CALGARY — Strong demand in U.S. drilling markets helped Precision Drilling Corp. post third-quarter revenue gains on Thursday despite a much slower recovery in Canadian activity.
Drilling rig utilization days in the quarter compared with a year ago increased 25 per cent in the U.S. and seven per cent in Canada, the Calgary-based company reported.
Competitive conditions in a key Alberta-B.C. border oilfield improved in the quarter in part because some of those rigs have been moved to better markets in the U.S., said Precision CEO Kevin Neveu on a conference call.
"The excess rig supply in the Deep Basin has diminished as we estimate that the industry has mobilized approximately 20 rigs from Canada to the United States, including one Canadian Super Triple we redeployed to Pennsylvania," he said.
Precision said it expects demand for rigs in Canada this winter to be similar to the muted demand of last winter despite pipeline constraints that have been blamed for increased price discounts for Canadian light and heavy crude oil and natural gas versus American benchmarks.
"Early indications suggest a sharp ramp-up in early January and while final budgets may not be set, we expect Q1 activities should mirror last winter," Neveu said.
Meanwhile, in the United States, Precision currently has 80 rigs working, "including seven rigs that have not worked since 2015," Neveu reported, adding it's Precision's highest U.S. utilization number since the 2014 oilpatch downturn began.
In a report, analysts with Tudor Pickering Holt & Co. said Precision's adjusted earnings missed their expectations but they were encouraged by its announcement that it expects to achieve the upper end of debt reduction targets this year.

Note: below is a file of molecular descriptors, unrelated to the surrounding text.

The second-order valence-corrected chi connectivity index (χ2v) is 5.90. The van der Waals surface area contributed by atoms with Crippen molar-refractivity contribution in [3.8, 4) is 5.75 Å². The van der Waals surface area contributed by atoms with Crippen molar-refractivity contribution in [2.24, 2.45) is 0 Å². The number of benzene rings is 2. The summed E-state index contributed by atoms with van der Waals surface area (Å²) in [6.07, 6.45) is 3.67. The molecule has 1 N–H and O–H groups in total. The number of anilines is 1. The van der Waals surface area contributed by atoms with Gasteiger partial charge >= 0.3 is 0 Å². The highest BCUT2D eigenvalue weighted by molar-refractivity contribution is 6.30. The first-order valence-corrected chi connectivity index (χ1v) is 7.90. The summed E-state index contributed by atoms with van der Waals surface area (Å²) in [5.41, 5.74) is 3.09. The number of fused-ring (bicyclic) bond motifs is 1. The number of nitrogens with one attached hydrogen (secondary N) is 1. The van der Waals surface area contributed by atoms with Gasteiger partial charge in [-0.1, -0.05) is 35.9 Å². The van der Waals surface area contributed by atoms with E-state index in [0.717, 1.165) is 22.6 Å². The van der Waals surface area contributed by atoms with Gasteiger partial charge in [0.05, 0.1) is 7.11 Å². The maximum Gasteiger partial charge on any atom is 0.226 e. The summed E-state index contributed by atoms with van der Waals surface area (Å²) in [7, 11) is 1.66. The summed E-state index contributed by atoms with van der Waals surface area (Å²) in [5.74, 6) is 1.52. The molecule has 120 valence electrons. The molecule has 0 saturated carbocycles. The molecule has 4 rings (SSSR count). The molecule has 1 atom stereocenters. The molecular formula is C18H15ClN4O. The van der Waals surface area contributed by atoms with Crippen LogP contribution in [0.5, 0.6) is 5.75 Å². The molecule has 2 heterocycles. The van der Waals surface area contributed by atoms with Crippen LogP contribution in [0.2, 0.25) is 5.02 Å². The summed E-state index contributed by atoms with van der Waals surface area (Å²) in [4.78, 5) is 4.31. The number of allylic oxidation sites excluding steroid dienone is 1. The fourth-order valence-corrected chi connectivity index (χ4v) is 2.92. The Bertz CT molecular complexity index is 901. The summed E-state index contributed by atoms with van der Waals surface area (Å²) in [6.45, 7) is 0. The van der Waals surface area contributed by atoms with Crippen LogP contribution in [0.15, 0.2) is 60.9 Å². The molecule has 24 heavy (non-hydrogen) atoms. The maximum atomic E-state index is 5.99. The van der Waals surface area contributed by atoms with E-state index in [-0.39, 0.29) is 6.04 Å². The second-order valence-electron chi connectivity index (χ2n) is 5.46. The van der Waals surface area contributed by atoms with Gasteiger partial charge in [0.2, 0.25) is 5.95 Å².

The company reported revenue in the third quarter of $382 million, up 21.6 per cent from $314 million, primarily due to higher activity and higher average day rates in its U.S. contract drilling business.
Precision reported a loss of $31 million or 10 cents per share in the third quarter compared with a loss of $26 million or nine cents in the year-earlier period.
Earlier this month, Precision Drilling announced a friendly deal to acquire Trinidad Drilling Ltd. that it valued at roughly $1 billion, including the assumption of about $477 million in debt.
Precision's shares closed at $3.25, down 13 cents or 3.85 per cent in Thursday trading on the Toronto Stock Exchange.
Companies in this story: (TSX:PD, TSX:TDG)
Follow @HealingSlowly on Twitter
Dan Healing, The Canadian Press